Sharechat Logo

Blue Star regrouping mooted as Whitcoulls battles

By Aimee McClinchy

Friday 17th March 2000

Text too small?
Fran Stanley TOUGH YEAR: Fran Stanley
Book chain Whitcoulls concedes it has had a "tough year" and has been forced to stop buying bulk books while it brings in its new computer system.

Whitcoulls, part of Blue Star Group, has been undergoing a revamp under head Fran Stanley, recently renamed general manager of Blue Star consumer retail in internal restructuring.

Whitcoulls had faced a tough year because the book market was static but was coming out the other side, Ms Stanley said.

Other retailers such as US entrant Borders, with its single Queen St store, and Australian chain Dymocks have reported booming business.

Although revenues were slightly up, the company had decided to dramatically scale back bulk promotional-book purchases while it implemented its $6 million live inventory system over the next few weeks.

Purchases would be down for the next two months, Ms Stanley said.

Whitcoulls will be attempting to avoid a repeat of its mid-1990s overstocking crisis when the then-listed company's systems failed.

Its latest changes have fuelled long-running speculation the chain is for sale, with some industry sources picking it will be bundled into a retail group with other Blue Star-linked assets Pacific Retail Group and Flying Pig.

Analysts and company heads have conceded the possibility of the Eric Watson "mega-retail" grouping, but say there is nothing official on paper.

Ms Stanley said: "It is a possibility," adding there was "no acceleration on the sale [front]."

Industry buzz about the sale suggests other interested buyers include Hellaby Holdings and The Warehouse, but The Warehouse founder Stephen Tindall said it was focusing attention on its Warehouse Stationary brand.

Ord Minnett analyst Karen Wilson said a grouping would tidy up the technically inter-related affairs of the companies, while divesting US Office Products of its retail Blue Star assets as it had signalled it would do last year.

It would also capitalise on the growth of book sales on Flying Pig.

Eric Watson, who has bought back the business solutions division of Blue Star and has interests in Pacific Retail, said he was happy with Flying Pig's progress and called it the "dominant online retailer."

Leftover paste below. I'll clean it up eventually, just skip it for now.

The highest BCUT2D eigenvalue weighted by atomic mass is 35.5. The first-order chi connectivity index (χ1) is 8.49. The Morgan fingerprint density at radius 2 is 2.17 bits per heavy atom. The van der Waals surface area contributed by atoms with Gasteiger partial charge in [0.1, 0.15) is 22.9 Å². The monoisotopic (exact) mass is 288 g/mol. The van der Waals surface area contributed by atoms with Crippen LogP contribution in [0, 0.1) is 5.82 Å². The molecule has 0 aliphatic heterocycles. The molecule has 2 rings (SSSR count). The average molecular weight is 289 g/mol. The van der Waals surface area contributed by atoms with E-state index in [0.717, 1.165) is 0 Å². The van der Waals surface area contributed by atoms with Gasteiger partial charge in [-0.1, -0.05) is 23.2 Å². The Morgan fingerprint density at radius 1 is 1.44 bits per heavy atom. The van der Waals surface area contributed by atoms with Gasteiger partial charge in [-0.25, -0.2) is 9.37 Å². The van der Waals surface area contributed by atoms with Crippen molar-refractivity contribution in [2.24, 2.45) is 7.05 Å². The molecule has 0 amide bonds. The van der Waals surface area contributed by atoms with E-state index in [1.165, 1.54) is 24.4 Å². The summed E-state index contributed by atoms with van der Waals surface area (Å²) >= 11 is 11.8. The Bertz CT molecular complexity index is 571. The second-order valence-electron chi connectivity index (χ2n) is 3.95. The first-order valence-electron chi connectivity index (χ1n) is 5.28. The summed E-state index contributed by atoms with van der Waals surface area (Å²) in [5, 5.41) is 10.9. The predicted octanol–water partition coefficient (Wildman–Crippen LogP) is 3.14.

Mr Watson said the homegrown model had possibilities in Australia and more widely in Asia.

Some market sources suggested Mr Watson was to divest himself of his Blue Star assets but Mr Watson said "I've only just bought them - I don't want to comment."

He also would not comment on the possibility of a more formal grouping of Pacific Retail, Whitcoulls and Flying Pig.

  General Finance Advertising    

Comments from our readers

No comments yet

Add your comment:
Your name:
Your email:
Not displayed to the public
Comment:
Comments to Sharechat go through an approval process. Comments which are defamatory, abusive or in some way deemed inappropriate will not be approved. It is allowable to use some form of non-de-plume for your name, however we recommend real email addresses are used. Comments from free email addresses such as Gmail, Yahoo, Hotmail, etc may not be approved.

Related News:

NZ dollar weakens on global tensions, weak local manufacturing
General Capital (GEN:NZ) releases strong preliminary result
Burger Fuel turns to profit as it changes direction
Contact secures winter gas from OMV
Arrow International liquidators find $40M of notional assets
Forestry encroachment an issue for councils - Sage
NZSA concerned Kiwi Property paying too much in dividends
NZ food prices rise an annual 1.7% in May, rental inflation steady
Provincial centres lead the way in UFB uptake
Manufacturing grows at slowest pace in more than six years

IRG See IRG research reports